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Who buys luxury cars?

Erin Baker looks at who exactly is in the market for a luxury car, and how brands are adapting for new audiences.

Quick quiz: do high-net worthers care about the environment more or less than the rest of the population? You might think less - they fly in private jets, burn through heating and electricity in big houses and drive cars with huge engines. Except, that last bit is wrong, for a start, for two reasons. First: cars with huge engines tend not to be driven as much as small cars with smaller engines - not many Ferrari 812 Superfasts do the same sort of annual mileages as Ford Fiestas; rather they spend their time in temperature-controlled garages, waiting for the sun to come out. Second: not many high-net worthers own luxury cars. One luxury car brand has been doing some extensive digging into who its customers and prospective customers are, and it turns out wealthy individuals buy premium cars (BMWs, Audis, Mercedes) rather than luxury models.
Partly this is explained by a brief glance at the models traditionally made and sold by luxury car makers, namely supercars. Ferrari, Lamborghini, Aston Martin, Bugatti, McLaren… all makers of V12 sports cars which don’t suit the vast majority of drivers out there. Hence why everyone has turned to SUVs - Porsche’s Cayenne, Bentley’s Bentayga and Lamborghini’s Urus outstrip sales of their sibling models by a squillion and then some.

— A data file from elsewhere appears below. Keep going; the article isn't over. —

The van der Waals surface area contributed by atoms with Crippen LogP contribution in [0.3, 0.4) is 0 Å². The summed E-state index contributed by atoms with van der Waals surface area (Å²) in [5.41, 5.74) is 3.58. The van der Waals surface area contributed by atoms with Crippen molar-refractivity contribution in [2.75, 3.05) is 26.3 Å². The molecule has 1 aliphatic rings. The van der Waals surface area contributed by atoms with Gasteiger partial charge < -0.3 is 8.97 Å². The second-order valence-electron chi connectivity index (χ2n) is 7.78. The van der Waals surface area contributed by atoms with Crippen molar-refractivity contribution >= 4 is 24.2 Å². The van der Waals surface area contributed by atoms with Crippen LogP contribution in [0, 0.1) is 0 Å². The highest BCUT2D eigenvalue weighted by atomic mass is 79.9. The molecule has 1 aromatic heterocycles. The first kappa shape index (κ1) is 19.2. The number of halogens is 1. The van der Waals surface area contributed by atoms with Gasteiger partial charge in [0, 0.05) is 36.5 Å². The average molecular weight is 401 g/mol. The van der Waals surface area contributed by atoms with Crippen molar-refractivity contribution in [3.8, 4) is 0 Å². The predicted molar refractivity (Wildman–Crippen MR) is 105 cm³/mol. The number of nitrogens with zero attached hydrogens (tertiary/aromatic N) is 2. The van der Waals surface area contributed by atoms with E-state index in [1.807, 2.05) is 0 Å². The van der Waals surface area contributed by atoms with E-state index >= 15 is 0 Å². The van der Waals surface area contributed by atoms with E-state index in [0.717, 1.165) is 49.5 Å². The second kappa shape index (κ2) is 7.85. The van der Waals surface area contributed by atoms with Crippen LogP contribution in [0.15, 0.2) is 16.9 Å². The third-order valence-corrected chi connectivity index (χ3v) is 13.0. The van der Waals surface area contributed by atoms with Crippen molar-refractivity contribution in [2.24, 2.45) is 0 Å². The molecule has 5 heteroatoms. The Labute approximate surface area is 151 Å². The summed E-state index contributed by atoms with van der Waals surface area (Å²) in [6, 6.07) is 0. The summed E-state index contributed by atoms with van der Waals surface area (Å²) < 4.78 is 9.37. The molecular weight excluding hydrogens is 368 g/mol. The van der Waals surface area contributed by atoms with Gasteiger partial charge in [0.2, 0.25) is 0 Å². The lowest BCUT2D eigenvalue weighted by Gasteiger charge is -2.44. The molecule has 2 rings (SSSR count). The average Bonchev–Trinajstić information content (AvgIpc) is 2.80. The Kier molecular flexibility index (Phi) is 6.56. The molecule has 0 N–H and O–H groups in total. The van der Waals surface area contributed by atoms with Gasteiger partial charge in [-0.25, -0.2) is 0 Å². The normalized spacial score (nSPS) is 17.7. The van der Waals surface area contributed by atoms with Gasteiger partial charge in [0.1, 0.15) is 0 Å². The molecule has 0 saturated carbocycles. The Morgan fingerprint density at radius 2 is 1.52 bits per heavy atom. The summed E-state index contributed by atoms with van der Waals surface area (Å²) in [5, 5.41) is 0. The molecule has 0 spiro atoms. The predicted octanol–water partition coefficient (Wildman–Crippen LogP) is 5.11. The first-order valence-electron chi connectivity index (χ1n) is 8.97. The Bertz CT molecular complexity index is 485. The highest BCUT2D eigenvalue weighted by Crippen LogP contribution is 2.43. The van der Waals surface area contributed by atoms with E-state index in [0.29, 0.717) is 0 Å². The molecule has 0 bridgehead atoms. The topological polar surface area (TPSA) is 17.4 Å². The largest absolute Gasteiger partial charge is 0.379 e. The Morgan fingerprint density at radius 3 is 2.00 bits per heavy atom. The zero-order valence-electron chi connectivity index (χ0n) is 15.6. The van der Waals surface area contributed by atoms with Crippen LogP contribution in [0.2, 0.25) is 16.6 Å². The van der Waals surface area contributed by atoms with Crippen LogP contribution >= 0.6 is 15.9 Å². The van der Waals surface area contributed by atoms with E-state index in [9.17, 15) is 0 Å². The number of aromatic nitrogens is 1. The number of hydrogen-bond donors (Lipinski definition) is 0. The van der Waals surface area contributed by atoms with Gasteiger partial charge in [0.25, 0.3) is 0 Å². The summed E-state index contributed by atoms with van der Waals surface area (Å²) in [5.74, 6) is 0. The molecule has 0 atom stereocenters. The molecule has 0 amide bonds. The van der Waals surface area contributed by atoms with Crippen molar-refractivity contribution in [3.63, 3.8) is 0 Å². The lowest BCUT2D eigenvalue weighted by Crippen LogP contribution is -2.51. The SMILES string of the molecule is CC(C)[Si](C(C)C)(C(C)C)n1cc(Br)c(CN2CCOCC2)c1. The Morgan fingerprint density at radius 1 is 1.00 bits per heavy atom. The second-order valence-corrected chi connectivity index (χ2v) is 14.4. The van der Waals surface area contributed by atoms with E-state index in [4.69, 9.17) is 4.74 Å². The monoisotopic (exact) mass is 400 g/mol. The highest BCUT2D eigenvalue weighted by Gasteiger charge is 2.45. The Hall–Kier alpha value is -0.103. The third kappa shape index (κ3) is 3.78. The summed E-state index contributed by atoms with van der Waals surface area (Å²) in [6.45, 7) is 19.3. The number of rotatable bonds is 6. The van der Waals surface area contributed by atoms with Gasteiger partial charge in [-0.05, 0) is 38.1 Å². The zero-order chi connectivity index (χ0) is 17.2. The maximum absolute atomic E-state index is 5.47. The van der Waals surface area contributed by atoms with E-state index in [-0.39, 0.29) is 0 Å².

But that doesn’t solve the second problem for luxury car makers, which is that 99 per cent of the world’s wealthiest people just aren’t really into cars. They’re into travel, mindfulness, health, unique experiences, art, property, boats... but rarely cars. Unless the car in question is a sound financial investment, or a work of art, which amounts to the same thing for most consumers.
So how do car brands sell their wares? Where do they find new customers and keep existing ones loyal? They have been forced to delve into worlds unfamiliar to their legacy: they now build luxury apartments in Miami, design yachts, engineer submarines, partner with handbag labels, set up home ranges, and swing heavily from brand aesthetics to brand ethics. This last trick is the big departure for most brands, because it’s not just a trick - it’s learning how to live a new truth, which is that corporate responsibility towards the planet must become a central plank in all future-proofed business models.
So when you see Bentley planting 2,000 tulip bulbs at its HQ in Crewe, you know that it’s a signifier for what goes on behind the surface with that brand: decarbonising the supply fleet, using renewable energy in the manufacturing process, working with alternative fuels, offering open-pore woods and leather substitutions. All of which are vital, but hard to communicate in a sexy way to new consumers who are looking for ethical brands to buy from, hence the tulip bulbs: it’s what it represents. And that’s not only the future of the planet, but probably the future of most luxury brands, too.

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